• All costs must be taken into account, including the costs of transport to and from the event or accommodation provided, and VAT. The total cost of the event is merely divided by the number attending to find the average cost. If the limit is exceeded then individual members of staff will be taxable on their average cost, plus the cost for any guests they were permitted to bring. No deduction will be allowed for the £150 exemption.
  • VAT input tax can be recovered on staff entertaining expenditure. If the guests of staff are also invited to the event the input tax has to be apportioned, as the VAT applicable to non-staff is not recoverable. However, if non-staff attendees pay a reasonable contribution to the event, all the VAT can be reclaimed and of course output tax should be accounted for on the amount of the contribution.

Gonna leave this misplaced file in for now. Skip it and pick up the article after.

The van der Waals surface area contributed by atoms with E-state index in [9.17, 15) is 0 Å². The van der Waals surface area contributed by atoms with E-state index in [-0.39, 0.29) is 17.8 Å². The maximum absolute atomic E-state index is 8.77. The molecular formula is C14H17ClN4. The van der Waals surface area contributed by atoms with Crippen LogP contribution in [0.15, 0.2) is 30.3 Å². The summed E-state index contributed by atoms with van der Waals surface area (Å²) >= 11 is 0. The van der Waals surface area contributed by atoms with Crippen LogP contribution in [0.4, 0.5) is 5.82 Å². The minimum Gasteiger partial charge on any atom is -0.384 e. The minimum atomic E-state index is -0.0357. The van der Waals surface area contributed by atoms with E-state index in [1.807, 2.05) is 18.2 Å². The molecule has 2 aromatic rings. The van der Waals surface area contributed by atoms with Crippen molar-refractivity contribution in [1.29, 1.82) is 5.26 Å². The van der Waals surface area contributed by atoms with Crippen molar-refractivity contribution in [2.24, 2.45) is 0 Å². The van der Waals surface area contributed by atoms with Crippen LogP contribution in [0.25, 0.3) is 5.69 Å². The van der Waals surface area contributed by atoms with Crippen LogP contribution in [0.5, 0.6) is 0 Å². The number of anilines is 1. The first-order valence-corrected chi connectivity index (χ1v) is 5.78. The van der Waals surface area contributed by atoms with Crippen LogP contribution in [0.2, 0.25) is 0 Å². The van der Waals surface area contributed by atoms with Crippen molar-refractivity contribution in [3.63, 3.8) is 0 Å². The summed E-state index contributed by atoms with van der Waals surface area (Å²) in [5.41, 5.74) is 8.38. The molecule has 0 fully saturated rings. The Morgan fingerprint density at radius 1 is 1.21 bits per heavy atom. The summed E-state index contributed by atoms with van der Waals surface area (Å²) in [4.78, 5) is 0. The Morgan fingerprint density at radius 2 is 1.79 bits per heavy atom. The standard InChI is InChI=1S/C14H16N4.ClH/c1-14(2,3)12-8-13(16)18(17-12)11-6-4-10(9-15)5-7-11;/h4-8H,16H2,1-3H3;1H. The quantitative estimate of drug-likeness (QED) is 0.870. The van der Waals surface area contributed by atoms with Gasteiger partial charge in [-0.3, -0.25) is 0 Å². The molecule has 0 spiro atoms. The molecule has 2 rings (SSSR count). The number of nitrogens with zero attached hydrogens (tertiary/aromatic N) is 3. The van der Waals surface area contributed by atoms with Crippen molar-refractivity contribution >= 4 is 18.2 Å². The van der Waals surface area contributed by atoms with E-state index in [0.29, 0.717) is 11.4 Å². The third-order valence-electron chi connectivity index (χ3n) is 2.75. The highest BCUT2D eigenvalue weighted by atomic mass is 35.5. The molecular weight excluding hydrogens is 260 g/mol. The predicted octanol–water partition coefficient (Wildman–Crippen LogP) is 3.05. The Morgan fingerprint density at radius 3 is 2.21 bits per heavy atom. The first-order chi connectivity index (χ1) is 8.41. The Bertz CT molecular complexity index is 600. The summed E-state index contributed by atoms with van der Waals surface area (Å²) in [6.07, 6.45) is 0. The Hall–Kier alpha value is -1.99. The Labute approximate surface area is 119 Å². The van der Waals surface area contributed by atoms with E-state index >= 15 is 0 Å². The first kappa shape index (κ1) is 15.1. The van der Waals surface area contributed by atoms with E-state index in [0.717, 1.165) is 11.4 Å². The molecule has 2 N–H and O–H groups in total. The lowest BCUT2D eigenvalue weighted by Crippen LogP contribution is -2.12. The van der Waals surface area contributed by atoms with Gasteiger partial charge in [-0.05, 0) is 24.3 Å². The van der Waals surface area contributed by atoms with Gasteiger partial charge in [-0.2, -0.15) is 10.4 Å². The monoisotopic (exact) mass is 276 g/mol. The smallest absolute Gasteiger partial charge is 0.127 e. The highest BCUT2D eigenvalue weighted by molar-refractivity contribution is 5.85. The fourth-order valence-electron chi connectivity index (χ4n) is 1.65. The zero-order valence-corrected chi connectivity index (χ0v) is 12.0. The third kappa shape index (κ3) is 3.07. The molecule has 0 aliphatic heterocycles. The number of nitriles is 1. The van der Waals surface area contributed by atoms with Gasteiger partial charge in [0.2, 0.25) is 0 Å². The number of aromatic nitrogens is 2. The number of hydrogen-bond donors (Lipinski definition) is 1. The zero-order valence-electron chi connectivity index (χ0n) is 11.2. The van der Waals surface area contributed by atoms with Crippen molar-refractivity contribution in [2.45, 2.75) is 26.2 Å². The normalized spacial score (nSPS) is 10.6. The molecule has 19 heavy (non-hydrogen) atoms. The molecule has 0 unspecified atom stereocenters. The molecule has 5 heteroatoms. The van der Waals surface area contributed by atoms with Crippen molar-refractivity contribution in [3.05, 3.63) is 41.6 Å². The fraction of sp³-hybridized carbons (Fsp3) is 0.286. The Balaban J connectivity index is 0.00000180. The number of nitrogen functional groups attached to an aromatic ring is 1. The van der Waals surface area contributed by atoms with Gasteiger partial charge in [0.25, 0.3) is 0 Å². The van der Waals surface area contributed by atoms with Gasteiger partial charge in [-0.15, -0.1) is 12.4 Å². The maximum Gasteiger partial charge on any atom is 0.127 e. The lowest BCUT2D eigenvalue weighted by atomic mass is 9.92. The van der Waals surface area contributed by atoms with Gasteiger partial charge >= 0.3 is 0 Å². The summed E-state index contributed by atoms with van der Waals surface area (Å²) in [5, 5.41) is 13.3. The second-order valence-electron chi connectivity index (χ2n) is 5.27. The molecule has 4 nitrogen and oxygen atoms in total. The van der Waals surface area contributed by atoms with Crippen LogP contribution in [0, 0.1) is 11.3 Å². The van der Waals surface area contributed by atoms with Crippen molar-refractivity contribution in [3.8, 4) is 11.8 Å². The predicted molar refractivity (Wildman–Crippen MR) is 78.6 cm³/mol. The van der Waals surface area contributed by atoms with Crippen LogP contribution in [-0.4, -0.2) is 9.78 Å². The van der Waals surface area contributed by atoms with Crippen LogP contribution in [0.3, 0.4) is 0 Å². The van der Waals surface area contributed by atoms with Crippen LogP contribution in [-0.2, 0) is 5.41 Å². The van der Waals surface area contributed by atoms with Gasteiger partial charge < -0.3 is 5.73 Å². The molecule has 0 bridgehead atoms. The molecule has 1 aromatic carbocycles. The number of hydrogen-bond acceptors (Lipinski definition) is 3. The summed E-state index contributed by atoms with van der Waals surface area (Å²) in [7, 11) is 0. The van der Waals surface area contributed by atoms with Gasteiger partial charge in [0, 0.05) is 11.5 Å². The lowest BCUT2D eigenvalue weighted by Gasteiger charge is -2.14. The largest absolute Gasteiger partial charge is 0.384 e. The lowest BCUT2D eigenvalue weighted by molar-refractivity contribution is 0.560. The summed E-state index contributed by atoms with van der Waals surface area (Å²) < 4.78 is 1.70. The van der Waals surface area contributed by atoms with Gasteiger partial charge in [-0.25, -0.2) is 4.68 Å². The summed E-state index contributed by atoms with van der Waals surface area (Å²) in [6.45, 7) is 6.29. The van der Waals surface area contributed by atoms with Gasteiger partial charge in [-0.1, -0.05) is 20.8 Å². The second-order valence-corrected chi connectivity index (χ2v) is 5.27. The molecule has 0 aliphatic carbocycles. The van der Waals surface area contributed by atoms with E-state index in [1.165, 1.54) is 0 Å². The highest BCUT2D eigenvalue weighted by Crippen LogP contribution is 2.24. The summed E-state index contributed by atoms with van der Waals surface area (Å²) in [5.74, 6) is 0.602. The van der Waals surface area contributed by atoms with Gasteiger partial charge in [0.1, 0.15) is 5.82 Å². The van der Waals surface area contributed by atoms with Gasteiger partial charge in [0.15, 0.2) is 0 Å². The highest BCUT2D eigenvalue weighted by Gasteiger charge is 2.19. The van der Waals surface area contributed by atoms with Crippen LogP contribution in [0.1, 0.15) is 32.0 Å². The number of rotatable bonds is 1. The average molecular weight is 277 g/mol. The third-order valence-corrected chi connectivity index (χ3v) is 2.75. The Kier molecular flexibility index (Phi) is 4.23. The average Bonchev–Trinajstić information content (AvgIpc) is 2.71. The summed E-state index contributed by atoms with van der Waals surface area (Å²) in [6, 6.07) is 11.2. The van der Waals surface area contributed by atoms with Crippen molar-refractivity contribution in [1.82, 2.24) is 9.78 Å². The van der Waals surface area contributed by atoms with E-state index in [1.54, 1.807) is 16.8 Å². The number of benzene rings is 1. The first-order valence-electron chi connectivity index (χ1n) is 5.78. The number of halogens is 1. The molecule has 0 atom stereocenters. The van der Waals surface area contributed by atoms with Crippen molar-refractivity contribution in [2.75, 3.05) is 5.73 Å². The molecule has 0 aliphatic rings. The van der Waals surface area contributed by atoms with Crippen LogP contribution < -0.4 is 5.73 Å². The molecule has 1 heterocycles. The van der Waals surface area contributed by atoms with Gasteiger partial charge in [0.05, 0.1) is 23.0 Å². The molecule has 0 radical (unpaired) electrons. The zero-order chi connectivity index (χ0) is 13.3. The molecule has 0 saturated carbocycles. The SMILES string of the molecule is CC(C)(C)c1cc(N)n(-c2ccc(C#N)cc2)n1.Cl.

If these limits are breached employers can pick up the tax cost by using a PAYE settlement agreement.

A final note on ‘Trivial’ gifts for employees.

Employers may find the following Revenue concession useful - we have copied the note directly from the HMRC handbook:

"An employer may provide employees with a seasonal gift, such as a turkey, an ordinary bottle of wine or a box of chocolates at Christmas. All of these gifts are considered to be trivial and as such are not taxable. For an employer with a large number of employees the total cost of providing a gift to each employee may be considerable, but where the gift to each employee is a trivial benefit, this principle applies regardless of the total cost to the employer and the number of employees concerned."

One final cautionary note regarding VAT and staff gifts, VAT is chargeable by the employer when an employee receives gifts totalling more than £50 in a year. Turkeys however, are zero rated for VAT purposes!

Merry Christmas!